Sneak peek: Some excellent new parenting books that are coming out in 2023 to help you meet your parenting goals. Add them to your list or get in line early for your library holds list.
With each new year, we begin our parenting journey with resolutions and a renewed focus on what’s really important. In our parenting life, this might mean more effort in being a calm parent (even when our kids are not) or helping boost your child’s emotional intelligence. Luckily, there were many new parenting books coming out in the months ahead hat can help us with these goals and many more.
Autonomy Supportive Parenting: This one is top of the list for a reason: it’s much needed in today’s world and I’m super excited about it. I met author Emily Edlynn a few years ago through our shared blogging interests. Her writing is always fabulous and I have no doubt this book will be the same. If you need a short primer on autonomy-supportive parenting while you’re waiting for the book to come out, take a look at this one. In general, autonomy-supportive parenting focuses on helping kids learn to solve problems and face challenges with our support rather than us doing all the solving for them. There’s more to it than that, but you’ll have to read the book to get all the details.
The Emotional Lives of Teenagers: Given that I have a 13-year-old, this one is definitely on my list. I’ve been following Lisa Damour on Instagram for a few months now and I’m always impressed with how down-to-earth but also thought-provoking and meaningful her advice is, especially for parents of teens. This book aims to combine the latest research on adolescent development with real-life examples to illustrate what teens are experiencing and how we can support them through this stage.
Not Your Mother’s Postpartum Book: Written by two moms, who also happen to be clinical psychologists, this book gives voice to the experience that probably many of us felt during the postpartum phase: “is this normal?” or “does everyone feel this way after having a baby?” Instead of glossing over mothers’ complex postpartum emotions, this book aims to address this head-on. With exercises to help moms process their feelings and tips to move forward, this book looks to be a wonderful resource for new moms.
Raising Healthy Teenagers: If you read media reports about teenagers these days, it will likely give you pause. There are so many serious issues that teenagers today are dealing with on a daily basis: mental health struggles, drug abuse, bullying and more. The goal of this book is to help parents of teens know how to navigate these issues and support their kids through them.
Unplug and Play: I kind of chuckled to myself when I saw this book. It seems like a sign of our times that parents need a guide to roughhousing with kids. But after more thought, I realized that this type of play may not come naturally to all parents (even me!). My boys LOVE to roughhouse and I’ve actually seen quite a bit of research showing its benefits. So, toss those video games aside for a few minutes and don’t be afraid to play rough-and-tumble style with your kids!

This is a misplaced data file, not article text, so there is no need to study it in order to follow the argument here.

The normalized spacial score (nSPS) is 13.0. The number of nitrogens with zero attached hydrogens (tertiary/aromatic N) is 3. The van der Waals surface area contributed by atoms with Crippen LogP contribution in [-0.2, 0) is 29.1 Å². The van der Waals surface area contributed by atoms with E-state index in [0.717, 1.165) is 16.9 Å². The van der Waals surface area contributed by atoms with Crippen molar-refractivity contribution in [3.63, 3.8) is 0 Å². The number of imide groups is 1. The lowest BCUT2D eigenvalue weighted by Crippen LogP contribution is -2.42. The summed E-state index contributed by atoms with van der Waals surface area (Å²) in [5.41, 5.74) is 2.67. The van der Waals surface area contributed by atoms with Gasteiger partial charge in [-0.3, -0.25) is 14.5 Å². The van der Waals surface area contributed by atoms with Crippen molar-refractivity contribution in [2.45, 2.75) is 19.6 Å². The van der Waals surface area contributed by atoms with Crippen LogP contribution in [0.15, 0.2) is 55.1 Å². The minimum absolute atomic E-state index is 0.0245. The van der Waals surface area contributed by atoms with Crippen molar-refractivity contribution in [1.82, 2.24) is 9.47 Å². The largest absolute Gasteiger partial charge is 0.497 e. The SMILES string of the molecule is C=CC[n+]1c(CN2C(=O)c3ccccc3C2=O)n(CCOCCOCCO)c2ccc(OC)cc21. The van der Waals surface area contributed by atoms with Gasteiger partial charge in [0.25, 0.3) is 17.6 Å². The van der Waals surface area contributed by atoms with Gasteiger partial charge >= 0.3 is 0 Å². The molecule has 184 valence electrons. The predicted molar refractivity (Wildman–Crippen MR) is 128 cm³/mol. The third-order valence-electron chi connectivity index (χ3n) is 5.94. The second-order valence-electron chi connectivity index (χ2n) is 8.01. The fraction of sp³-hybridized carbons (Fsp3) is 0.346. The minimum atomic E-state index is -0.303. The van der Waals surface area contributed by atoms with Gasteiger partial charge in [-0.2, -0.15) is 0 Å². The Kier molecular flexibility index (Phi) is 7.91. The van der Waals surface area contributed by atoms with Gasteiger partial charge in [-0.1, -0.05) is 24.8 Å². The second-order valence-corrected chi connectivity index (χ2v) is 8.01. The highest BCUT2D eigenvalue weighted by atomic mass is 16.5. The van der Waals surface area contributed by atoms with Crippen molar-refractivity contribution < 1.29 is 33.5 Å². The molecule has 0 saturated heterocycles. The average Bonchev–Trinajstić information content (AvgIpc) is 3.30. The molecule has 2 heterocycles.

The Montessori Potential: Although my kids haven’t attended a Montessori school, I’ve learned quite a bit about the approach over the years and I’ve come to appreciate it more and more. Even if your kids don’t attend a Montessori school, this book can help you understand this approach to interacting with children and incorporate those ideas at home. The Montessori philosophy fits so well with what we know from research about the importance of working with children’s developmental stages and the benefits of play-based learning.
When You Wonder, You’re Learning: Technically this book has been out for a bit, but this year it’s being released in paperback for the first time. If you love Mister Rogers as much as I do, this is the book for you! The authors compile many of the lessons and ideas of Mister Rogers into one comprehensive volume. The focus is on “tools for learning” most of which relate to what we might now call social-emotional skills. Looks like a great read for any parent!
Born Extraordinary: This book looks to be a great resource for parents raising kids with differences–either visible or invisible. The author, who was born with a physical difference herself, is raising children with both physical and cognitive differences. Based on her experience, she offers parents guidance and advice for helping children face the world with confidence and resilience.
Drama Free: A Guide to Managing Unhealthy Family Relationships: Of course, not everyone who is currently a parent had an ideal experience of being parented themselves. Inevitably our own childhood experiences somehow make their way into our own parenting practices with our kids. This book is not just for parents but I can see how reading it could help you “reparent” yourself. I became aware of Nedra’s work during the pandemic and her posts on Instagram are on fire! So much of what she says about personal relationships and boundary-setting with those around you has resonated with me. I look forward to this book being packed with more of that type of super-helpful information to incorporate into your relationships.
This new year looks to be a wonderful year for parenting books! Which ones are you adding to your list right away?
If you have other recommendations for new parenting books, let me know in the comments.
Related reading: Best Child Development Books for Parents
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